Marginalised ethnic Katu villagers in the upper Xekaman watershed have little previous experience with such mining operations; indeed, we encountered a series of villages where backhoe mining had caused extensive and likely irreparable damage to wet rice paddy land, which also spilled over to affect nearby landowners who did not lease their land. Compensation by the companies to landowners for a mining ‘lease’ was reported at a meagre LAK10,000–15,000 (US$1.21–1.82) per square metre for productive stream-side wet rice paddy land. These local agreements purportedly require the mining firms to retill and prepare the soil for a resumption of wet rice paddy cultivation at the end of their operations. In reality, the soil structure can be so thoroughly degraded after intensive sluice mining that the resumption of agriculture is rendered impossible. Villagers reported that staff from mining operations, such as Ong Pheuang, also engage in opportunistic illegal logging during their periods of work in the village locations. Such intensive mining operations also remove any future potential for villagers’ own small-scale panning for gold in their local streams and rivers, a livelihood option previously shared by men and women (Baird and Shoemaker 2008).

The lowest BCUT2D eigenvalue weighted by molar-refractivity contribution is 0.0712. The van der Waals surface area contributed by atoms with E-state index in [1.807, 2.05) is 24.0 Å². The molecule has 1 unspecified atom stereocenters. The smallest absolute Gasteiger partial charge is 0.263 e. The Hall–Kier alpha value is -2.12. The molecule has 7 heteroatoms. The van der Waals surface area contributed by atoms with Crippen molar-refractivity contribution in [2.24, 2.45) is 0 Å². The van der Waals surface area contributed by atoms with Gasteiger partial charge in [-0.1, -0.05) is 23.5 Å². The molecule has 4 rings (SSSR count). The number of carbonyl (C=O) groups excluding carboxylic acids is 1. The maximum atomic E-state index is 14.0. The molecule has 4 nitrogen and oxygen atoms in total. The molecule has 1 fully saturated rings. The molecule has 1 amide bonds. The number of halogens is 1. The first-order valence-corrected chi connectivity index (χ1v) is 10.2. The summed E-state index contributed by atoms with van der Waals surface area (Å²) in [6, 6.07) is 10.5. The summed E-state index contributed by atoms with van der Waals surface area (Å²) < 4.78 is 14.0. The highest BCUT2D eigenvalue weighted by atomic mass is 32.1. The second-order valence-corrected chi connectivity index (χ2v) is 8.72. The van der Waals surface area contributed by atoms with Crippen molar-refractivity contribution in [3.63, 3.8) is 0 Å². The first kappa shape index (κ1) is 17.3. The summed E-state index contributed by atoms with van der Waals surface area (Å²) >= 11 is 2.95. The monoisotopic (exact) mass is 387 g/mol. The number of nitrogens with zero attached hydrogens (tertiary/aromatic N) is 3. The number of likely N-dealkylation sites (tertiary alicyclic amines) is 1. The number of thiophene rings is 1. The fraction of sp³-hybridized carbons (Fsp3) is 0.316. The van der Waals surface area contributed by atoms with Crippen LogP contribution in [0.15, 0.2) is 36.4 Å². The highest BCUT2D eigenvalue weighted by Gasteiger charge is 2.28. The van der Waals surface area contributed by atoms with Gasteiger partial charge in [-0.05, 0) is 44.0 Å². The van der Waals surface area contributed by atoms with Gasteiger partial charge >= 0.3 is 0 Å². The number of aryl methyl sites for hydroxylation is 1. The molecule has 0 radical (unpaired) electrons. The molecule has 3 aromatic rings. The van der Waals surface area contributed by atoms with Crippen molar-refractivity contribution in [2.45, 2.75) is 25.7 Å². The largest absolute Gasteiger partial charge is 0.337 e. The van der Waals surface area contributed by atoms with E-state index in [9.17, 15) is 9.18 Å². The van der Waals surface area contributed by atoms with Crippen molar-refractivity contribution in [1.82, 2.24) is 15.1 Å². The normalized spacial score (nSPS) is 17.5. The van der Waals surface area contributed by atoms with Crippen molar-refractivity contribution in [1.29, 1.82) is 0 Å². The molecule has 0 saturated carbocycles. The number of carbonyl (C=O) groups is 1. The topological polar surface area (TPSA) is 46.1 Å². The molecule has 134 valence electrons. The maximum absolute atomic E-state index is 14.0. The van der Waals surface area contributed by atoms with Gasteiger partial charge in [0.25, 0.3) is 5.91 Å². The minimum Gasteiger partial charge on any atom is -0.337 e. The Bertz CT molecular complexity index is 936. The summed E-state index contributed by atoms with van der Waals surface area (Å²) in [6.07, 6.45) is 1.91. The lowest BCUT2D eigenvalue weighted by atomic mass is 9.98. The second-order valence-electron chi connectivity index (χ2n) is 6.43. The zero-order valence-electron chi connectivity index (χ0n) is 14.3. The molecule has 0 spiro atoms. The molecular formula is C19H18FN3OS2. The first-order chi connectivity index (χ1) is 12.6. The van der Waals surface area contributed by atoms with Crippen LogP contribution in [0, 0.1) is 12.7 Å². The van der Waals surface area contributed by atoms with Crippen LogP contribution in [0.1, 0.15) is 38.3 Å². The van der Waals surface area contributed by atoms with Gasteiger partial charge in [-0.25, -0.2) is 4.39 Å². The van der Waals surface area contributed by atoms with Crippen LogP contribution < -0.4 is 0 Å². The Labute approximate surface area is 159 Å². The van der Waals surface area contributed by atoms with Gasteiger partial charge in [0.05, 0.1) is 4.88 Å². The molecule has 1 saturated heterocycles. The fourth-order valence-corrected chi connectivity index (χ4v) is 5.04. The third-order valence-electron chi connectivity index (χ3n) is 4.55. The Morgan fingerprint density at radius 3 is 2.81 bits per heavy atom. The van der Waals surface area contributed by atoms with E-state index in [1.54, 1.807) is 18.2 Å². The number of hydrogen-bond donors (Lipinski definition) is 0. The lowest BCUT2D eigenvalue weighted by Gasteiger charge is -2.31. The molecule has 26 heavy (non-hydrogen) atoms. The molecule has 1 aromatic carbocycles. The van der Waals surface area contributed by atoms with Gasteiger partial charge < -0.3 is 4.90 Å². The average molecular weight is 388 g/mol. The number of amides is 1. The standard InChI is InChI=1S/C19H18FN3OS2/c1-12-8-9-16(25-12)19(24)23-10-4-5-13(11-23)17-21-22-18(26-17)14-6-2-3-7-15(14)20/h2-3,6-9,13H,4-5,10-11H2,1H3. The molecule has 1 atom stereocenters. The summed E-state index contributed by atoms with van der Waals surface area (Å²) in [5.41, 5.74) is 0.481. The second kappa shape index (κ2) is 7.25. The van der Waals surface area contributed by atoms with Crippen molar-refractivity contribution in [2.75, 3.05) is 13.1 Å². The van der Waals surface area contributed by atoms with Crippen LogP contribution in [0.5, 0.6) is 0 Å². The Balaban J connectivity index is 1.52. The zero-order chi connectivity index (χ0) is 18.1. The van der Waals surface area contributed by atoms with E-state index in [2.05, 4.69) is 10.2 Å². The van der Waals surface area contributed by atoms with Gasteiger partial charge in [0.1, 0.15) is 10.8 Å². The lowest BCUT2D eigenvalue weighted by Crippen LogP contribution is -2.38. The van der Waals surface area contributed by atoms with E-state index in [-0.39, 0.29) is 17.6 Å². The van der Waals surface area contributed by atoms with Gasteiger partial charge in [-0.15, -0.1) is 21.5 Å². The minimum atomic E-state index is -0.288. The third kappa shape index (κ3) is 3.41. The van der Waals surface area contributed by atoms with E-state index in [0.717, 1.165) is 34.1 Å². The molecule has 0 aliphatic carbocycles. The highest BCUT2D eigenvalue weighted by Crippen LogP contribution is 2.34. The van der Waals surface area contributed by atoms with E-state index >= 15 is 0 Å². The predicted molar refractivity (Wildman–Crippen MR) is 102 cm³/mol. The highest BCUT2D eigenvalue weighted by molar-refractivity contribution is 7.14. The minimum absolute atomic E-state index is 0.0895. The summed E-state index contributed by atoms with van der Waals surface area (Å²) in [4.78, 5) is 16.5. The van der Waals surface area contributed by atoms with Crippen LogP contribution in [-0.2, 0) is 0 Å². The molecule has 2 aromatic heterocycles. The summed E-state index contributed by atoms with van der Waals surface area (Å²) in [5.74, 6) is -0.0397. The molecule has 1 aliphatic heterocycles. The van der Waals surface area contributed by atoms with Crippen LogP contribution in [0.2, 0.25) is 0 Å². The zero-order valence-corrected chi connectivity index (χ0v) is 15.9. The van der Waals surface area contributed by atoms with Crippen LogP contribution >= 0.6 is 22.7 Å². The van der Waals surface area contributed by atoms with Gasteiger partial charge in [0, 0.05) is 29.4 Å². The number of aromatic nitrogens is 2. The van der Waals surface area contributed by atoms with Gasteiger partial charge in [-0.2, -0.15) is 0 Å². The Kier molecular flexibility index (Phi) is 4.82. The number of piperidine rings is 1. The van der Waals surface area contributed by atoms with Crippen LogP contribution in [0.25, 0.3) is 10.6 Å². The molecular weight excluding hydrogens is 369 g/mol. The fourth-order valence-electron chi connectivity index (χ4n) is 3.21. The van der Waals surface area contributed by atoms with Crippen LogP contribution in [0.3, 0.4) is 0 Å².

In the deep south of Laos’ Attapeu Province, artisanal (non-mechanised) miners are active in upland locations, such as in the Dong Amphan National Protected Area. One local miner reported yields for dry season stream-side panning for gold at 2–3 ‘houn’ of gold per day (worth US$33.20–49.80), or 1 ‘baht’ per 20 days (US$666).13 For this yield, his cash income over two days in March 2016 reached LKP170,000 (US$20.59), which was a much better option compared to working as a labourer in nearby HAGL rubber plantations (at LKP40,000 per day; US$4.84). Working as a smallholder gold panner had the added benefit of flexibility, and maintaining his independence and autonomy outside of the disciplinary surveillance of plantation company supervisors (fieldwork interviews, 16 March 2016).